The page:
3 min

Gay Arabs and Jews come together in Tel Aviv

Palestinian gay party rocks Israel

Revellers kick it at gay pride last year in Tel Aviv, Israel. Credit:

June 11 is Pride Day in Tel Aviv, and Israel’s party capital was packed with great, gay events. But I doubt any of them was as much fun as the one I found myself at a couple of months ago.

It all started with a lame LGBT picnic in a downtown park, right next to Tel Aviv’s gay and lesbian resource centre. I arrived with my friend Mimi, a lefty dyke, and her five-year-old son Boaz, to find a rainbow flag and a small band of bored-looking Jewish queers. It was just hours before my only Friday night in Tel Aviv, and I was determined to find the best party possible.

One of the fags at the picnic, a young guy named Zohar, said he and a friend were planning to check out a gay Arab party. I asked him what that meant but he said he didn’t know – he’d never gone to one before. He gave me the address and encouraged me to check it out.

Hours later, after primping at Mimi’s, I handed the address to a cab driver. He didn’t have a clue where it was and neither did I. After all, I was a tourist in Israel. As I told my friends back home, I was there “to see what the fuss is all about.”

I was about to find out where the fuss was on that Friday night. The cabbie had to stop three times to ask for directions, until we finally came upon a warehouse district. Finally, upon hearing the address, a guy said, “That’s the gay party around the corner.” He didn’t look like he was involved with it but he didn’t look like he minded it, either.

 “Do you think it’s all right if I go?” I asked.

“Yeah, of course,” he said.

I was a bit suspicious, since he pointed toward a dark alley. But when the cab turned, we suddenly found what I was looking for: gay men. And these weren’t just any gay men, they were the most beautiful group of gay men I’ve ever seen in my life.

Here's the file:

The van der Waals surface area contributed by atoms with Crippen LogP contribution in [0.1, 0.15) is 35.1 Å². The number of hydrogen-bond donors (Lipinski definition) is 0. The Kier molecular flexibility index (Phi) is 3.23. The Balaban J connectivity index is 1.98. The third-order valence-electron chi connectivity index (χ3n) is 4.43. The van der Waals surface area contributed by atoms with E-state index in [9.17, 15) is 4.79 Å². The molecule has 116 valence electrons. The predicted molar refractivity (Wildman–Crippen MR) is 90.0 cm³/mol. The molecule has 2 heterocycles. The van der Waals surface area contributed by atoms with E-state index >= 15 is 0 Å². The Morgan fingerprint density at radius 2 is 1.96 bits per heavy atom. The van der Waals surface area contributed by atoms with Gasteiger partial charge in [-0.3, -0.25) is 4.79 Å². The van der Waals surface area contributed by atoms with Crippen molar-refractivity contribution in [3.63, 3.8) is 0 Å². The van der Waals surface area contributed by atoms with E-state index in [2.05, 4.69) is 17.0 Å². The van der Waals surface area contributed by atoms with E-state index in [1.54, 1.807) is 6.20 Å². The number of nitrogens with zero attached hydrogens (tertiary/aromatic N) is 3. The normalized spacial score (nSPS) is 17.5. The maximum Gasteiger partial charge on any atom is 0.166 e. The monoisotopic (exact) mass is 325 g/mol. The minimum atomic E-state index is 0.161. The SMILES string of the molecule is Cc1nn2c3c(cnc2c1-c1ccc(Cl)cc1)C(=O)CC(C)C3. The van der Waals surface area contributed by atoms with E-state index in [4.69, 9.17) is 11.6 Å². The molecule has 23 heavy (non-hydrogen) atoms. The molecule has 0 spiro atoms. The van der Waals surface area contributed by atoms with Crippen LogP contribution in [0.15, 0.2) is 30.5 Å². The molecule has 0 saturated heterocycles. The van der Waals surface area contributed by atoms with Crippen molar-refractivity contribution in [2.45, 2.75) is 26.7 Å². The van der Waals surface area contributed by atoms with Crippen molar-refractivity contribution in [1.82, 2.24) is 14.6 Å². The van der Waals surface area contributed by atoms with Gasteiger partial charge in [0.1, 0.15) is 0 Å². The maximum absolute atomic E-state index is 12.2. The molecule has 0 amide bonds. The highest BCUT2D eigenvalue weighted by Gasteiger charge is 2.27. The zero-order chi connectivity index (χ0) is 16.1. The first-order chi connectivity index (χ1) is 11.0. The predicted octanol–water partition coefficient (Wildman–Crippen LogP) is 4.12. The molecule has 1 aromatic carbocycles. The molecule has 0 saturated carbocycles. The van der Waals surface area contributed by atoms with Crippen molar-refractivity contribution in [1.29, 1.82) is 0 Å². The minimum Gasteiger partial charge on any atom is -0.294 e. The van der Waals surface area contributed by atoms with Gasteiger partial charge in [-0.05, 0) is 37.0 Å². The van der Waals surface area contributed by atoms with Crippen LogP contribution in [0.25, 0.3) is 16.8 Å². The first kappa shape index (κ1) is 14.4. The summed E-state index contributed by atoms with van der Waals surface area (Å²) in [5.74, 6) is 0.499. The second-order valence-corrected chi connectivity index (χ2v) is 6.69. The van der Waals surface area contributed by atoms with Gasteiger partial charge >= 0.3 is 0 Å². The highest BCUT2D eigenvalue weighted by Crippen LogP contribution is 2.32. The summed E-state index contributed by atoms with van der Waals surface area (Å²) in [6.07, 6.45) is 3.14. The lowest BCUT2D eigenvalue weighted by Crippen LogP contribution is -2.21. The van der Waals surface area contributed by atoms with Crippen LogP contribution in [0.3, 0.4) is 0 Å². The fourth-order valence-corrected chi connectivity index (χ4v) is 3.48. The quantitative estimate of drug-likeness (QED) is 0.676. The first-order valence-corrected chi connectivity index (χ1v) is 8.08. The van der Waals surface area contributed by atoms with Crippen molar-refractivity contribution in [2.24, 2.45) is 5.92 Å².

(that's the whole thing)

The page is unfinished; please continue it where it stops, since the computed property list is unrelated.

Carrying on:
There were about 50 guys, mostly wearing dark T-shirts and jeans, milling about and (in some cases) making out. Most of the guys had dark, tanned skin, dark brown eyes, thick black eyebrows and amazing physiques.

I heard music, which I followed into a large warehouse space. The entrance had a banner announcing the name of the host organization: Al-Qaws (Rainbow) for Sexual and Gender Diversity in Palestinian Society. A gorgeous guy at the entrance asked for 30 shekels ($8) and stamped my hand.

Inside, the party was sensational. There were about 200 sweaty guys – all around a massive bar – and just about everyone was shaking their hips, flailing their arms and belly-dancing to loud Arabic pop music. There was no border between the dancefloor and the rest of the party. The whole space was a dancefloor, with guys (many of them shirtless) moving to the beat in groups of three or four, singing along and switching partners between songs.

In the centre of it all, on top of the bar, was a drag queen dressed in a white wedding dress, enthusiastically lifting her skirt. And on a riser right behind her was Zohar, the Jewish guy I met at the picnic. He was there with another guy I saw that afternoon. At first I thought they were boyfriends, but they were so friendly with so many other guys around them that I couldn’t figure out if they were part of a twosome, a threesome, or a moresome. One thing’s for sure: they were having a wicked time.

At the end of the night, when everyone spilled out into the alley, I asked Zohar how many other Jewish guys were there. He shrugged and said he didn’t know. For him, it didn’t seem to matter. Then I found the organizer, a guy named Raafat, and asked for his estimate of the Jewish/Arab mix. Again, he shrugged and said he wasn’t counting. The party, he told me, was open to everyone.

When I got back to Mimi’s place, she and her partner Dana were still awake. They were fascinated, but not entirely surprised. In Israel, they admitted, Jews and Palestinians don’t often travel in the same social circles. But when it comes to the gay community, they said, there are a lot more connections than you might think.